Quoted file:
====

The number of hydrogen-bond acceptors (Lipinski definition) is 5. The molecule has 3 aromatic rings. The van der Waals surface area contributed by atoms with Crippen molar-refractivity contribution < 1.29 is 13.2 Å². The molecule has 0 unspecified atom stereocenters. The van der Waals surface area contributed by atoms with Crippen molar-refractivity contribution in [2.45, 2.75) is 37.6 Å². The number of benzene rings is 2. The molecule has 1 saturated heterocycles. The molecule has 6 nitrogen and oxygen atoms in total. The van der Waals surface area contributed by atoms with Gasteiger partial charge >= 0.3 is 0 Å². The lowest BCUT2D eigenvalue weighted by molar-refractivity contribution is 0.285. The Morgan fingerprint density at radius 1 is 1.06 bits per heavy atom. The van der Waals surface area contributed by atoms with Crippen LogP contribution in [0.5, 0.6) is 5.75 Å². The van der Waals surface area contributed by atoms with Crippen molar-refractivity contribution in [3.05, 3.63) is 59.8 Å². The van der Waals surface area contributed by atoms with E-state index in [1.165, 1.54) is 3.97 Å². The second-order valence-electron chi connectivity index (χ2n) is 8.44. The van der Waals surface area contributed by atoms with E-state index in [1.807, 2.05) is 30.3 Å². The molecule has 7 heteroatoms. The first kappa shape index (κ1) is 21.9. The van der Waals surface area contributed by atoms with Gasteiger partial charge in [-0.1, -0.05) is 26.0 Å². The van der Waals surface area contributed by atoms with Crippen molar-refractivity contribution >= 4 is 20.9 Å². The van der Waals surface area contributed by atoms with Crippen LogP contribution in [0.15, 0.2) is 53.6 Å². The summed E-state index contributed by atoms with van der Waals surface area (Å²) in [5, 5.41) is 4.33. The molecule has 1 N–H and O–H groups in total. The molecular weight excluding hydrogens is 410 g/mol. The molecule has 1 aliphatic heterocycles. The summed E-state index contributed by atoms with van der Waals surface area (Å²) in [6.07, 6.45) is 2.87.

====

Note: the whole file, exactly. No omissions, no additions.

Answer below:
The number of hydrogen-bond acceptors (Lipinski definition) is 5. The molecule has 3 aromatic rings. The van der Waals surface area contributed by atoms with Crippen molar-refractivity contribution < 1.29 is 13.2 Å². The molecule has 0 unspecified atom stereocenters. The van der Waals surface area contributed by atoms with Crippen molar-refractivity contribution in [2.45, 2.75) is 37.6 Å². The number of benzene rings is 2. The molecule has 1 saturated heterocycles. The molecule has 6 nitrogen and oxygen atoms in total. The van der Waals surface area contributed by atoms with Gasteiger partial charge >= 0.3 is 0 Å². The lowest BCUT2D eigenvalue weighted by molar-refractivity contribution is 0.285. The Morgan fingerprint density at radius 1 is 1.06 bits per heavy atom. The van der Waals surface area contributed by atoms with Crippen LogP contribution in [0.5, 0.6) is 5.75 Å². The van der Waals surface area contributed by atoms with Crippen molar-refractivity contribution in [3.05, 3.63) is 59.8 Å². The van der Waals surface area contributed by atoms with E-state index in [1.165, 1.54) is 3.97 Å². The second-order valence-electron chi connectivity index (χ2n) is 8.44. The van der Waals surface area contributed by atoms with E-state index in [1.807, 2.05) is 30.3 Å². The molecule has 7 heteroatoms. The first kappa shape index (κ1) is 21.9. The van der Waals surface area contributed by atoms with Gasteiger partial charge in [-0.1, -0.05) is 26.0 Å². The van der Waals surface area contributed by atoms with Crippen molar-refractivity contribution >= 4 is 20.9 Å². The van der Waals surface area contributed by atoms with Crippen LogP contribution in [0.15, 0.2) is 53.6 Å². The summed E-state index contributed by atoms with van der Waals surface area (Å²) in [5, 5.41) is 4.33. The molecule has 1 N–H and O–H groups in total. The molecular weight excluding hydrogens is 410 g/mol. The molecule has 1 aliphatic heterocycles. The summed E-state index contributed by atoms with van der Waals surface area (Å²) in [6.07, 6.45) is 2.87.